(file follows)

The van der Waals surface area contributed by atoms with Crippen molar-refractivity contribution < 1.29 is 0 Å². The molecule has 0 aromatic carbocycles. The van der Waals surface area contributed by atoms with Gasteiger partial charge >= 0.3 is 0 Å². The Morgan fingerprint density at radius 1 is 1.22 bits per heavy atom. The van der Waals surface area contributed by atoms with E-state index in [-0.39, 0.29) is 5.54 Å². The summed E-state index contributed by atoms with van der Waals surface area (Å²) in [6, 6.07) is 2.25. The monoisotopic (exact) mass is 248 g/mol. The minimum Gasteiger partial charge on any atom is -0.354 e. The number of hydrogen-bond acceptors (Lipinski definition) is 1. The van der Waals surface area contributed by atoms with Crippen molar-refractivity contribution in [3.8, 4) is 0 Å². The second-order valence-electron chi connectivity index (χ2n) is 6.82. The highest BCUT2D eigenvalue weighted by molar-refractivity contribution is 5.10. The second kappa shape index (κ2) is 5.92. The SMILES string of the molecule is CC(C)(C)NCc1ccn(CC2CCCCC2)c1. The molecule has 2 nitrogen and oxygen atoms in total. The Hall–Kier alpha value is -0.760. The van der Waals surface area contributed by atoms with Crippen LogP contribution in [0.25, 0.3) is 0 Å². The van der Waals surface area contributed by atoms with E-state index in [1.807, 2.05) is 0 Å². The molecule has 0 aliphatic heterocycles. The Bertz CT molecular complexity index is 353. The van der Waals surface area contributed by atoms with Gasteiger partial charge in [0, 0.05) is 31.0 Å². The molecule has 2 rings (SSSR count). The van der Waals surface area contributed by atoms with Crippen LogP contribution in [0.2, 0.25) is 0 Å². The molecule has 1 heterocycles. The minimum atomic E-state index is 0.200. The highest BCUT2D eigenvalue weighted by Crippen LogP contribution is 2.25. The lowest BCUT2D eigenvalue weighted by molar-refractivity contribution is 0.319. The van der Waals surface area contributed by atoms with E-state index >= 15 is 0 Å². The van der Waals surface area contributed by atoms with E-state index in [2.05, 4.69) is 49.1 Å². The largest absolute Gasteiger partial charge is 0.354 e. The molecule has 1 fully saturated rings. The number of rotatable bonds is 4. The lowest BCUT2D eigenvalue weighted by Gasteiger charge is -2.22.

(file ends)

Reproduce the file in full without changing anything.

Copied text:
The van der Waals surface area contributed by atoms with Crippen molar-refractivity contribution < 1.29 is 0 Å². The molecule has 0 aromatic carbocycles. The van der Waals surface area contributed by atoms with Gasteiger partial charge >= 0.3 is 0 Å². The Morgan fingerprint density at radius 1 is 1.22 bits per heavy atom. The van der Waals surface area contributed by atoms with E-state index in [-0.39, 0.29) is 5.54 Å². The summed E-state index contributed by atoms with van der Waals surface area (Å²) in [6, 6.07) is 2.25. The monoisotopic (exact) mass is 248 g/mol. The minimum Gasteiger partial charge on any atom is -0.354 e. The number of hydrogen-bond acceptors (Lipinski definition) is 1. The van der Waals surface area contributed by atoms with Crippen molar-refractivity contribution in [3.8, 4) is 0 Å². The second-order valence-electron chi connectivity index (χ2n) is 6.82. The highest BCUT2D eigenvalue weighted by molar-refractivity contribution is 5.10. The second kappa shape index (κ2) is 5.92. The SMILES string of the molecule is CC(C)(C)NCc1ccn(CC2CCCCC2)c1. The molecule has 2 nitrogen and oxygen atoms in total. The Hall–Kier alpha value is -0.760. The van der Waals surface area contributed by atoms with Crippen LogP contribution in [0.25, 0.3) is 0 Å². The van der Waals surface area contributed by atoms with E-state index in [1.807, 2.05) is 0 Å². The molecule has 0 aliphatic heterocycles. The Bertz CT molecular complexity index is 353. The van der Waals surface area contributed by atoms with Gasteiger partial charge in [0, 0.05) is 31.0 Å². The molecule has 2 rings (SSSR count). The van der Waals surface area contributed by atoms with Crippen LogP contribution in [0.2, 0.25) is 0 Å². The molecule has 1 heterocycles. The minimum atomic E-state index is 0.200. The highest BCUT2D eigenvalue weighted by Crippen LogP contribution is 2.25. The lowest BCUT2D eigenvalue weighted by molar-refractivity contribution is 0.319. The van der Waals surface area contributed by atoms with E-state index >= 15 is 0 Å². The van der Waals surface area contributed by atoms with E-state index in [2.05, 4.69) is 49.1 Å². The largest absolute Gasteiger partial charge is 0.354 e. The molecule has 1 fully saturated rings. The number of rotatable bonds is 4. The lowest BCUT2D eigenvalue weighted by Gasteiger charge is -2.22.